Last week, on April 28th a Federal appellate court issued a decision on whether students working in a school affiliated nursing home should be considered employees. The court’s ruling disregarded the Department of Labor’s six factor test about whether an student serving an internship should be classified as an employee. Last June, I wrote an article about the six factor test titled Summer Interns A Benefit or a Liability.
The court in Solis v. Laurelbrook Sanitarium said a different analysis should be used. The court said “We find the WHD’s test to be a poor method for determining employee status in a training or educational setting. For starters, it is overly rigid and inconsistent with a totality-of-the-circumstances approach, where no one factor (or the absence of one factor) controls.”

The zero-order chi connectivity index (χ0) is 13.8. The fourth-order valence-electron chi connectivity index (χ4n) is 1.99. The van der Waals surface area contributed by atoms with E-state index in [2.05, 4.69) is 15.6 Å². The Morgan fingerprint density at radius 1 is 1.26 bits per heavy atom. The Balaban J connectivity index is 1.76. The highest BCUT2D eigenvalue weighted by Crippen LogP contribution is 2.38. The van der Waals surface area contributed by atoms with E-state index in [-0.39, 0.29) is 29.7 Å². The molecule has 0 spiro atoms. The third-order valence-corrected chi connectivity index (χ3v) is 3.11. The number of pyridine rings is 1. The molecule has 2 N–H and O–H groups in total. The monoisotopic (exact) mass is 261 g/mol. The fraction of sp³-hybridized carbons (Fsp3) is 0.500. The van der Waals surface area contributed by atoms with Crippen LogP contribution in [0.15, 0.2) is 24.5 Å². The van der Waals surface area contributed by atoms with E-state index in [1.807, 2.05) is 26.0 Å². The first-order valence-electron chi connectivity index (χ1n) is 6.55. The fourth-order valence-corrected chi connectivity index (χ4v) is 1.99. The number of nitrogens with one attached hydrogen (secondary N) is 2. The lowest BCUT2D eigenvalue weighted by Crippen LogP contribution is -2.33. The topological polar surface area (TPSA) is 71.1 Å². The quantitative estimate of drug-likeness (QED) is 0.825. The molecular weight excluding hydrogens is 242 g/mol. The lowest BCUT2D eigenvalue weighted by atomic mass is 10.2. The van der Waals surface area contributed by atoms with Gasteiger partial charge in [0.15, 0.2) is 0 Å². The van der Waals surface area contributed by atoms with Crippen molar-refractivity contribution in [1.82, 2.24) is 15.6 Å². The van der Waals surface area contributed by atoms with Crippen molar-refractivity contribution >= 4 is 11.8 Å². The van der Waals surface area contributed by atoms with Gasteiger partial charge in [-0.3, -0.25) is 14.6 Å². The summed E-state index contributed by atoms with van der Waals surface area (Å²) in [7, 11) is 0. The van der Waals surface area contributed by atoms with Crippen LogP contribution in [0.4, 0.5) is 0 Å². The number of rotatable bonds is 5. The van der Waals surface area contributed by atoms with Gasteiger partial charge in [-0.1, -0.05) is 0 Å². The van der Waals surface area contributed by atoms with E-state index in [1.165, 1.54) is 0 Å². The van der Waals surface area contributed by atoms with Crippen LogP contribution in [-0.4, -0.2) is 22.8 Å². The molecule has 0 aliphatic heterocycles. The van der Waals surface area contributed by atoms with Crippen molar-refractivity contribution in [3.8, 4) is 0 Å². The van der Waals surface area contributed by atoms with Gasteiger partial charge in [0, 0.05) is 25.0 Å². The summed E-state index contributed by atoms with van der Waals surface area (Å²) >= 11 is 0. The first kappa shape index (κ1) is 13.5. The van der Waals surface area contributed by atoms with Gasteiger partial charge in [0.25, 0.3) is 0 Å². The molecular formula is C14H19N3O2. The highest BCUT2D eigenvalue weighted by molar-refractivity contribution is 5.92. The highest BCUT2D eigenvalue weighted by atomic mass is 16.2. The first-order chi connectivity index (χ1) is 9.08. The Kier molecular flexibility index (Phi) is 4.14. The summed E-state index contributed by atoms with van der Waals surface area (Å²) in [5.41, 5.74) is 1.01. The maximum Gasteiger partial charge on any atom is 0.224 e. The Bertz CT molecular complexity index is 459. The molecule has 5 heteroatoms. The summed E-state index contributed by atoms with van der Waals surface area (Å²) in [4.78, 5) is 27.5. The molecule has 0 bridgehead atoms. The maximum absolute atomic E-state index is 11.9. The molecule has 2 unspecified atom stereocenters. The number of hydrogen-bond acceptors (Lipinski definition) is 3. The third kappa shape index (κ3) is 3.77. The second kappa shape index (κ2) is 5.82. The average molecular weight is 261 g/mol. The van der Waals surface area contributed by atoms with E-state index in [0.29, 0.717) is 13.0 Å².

The court focused on who receives the primary benefit – the intern or the business. To make that determination who receives the primary benefit, “Factors such as whether the relationship displaces paid employees and whether there is educational value derived from the relationship are relevant considerations that can guide the inquiry. Additional factors that bear on the inquiry should also be considered insofar as they shed light on which party primarily benefits from the relationship.”
For people using interns, the good news is that you don’t have to meet all six factors in Department of Labor test. However, in looking at all the circumstances the experience needs to be a greater benefit to the student rather than to the business.
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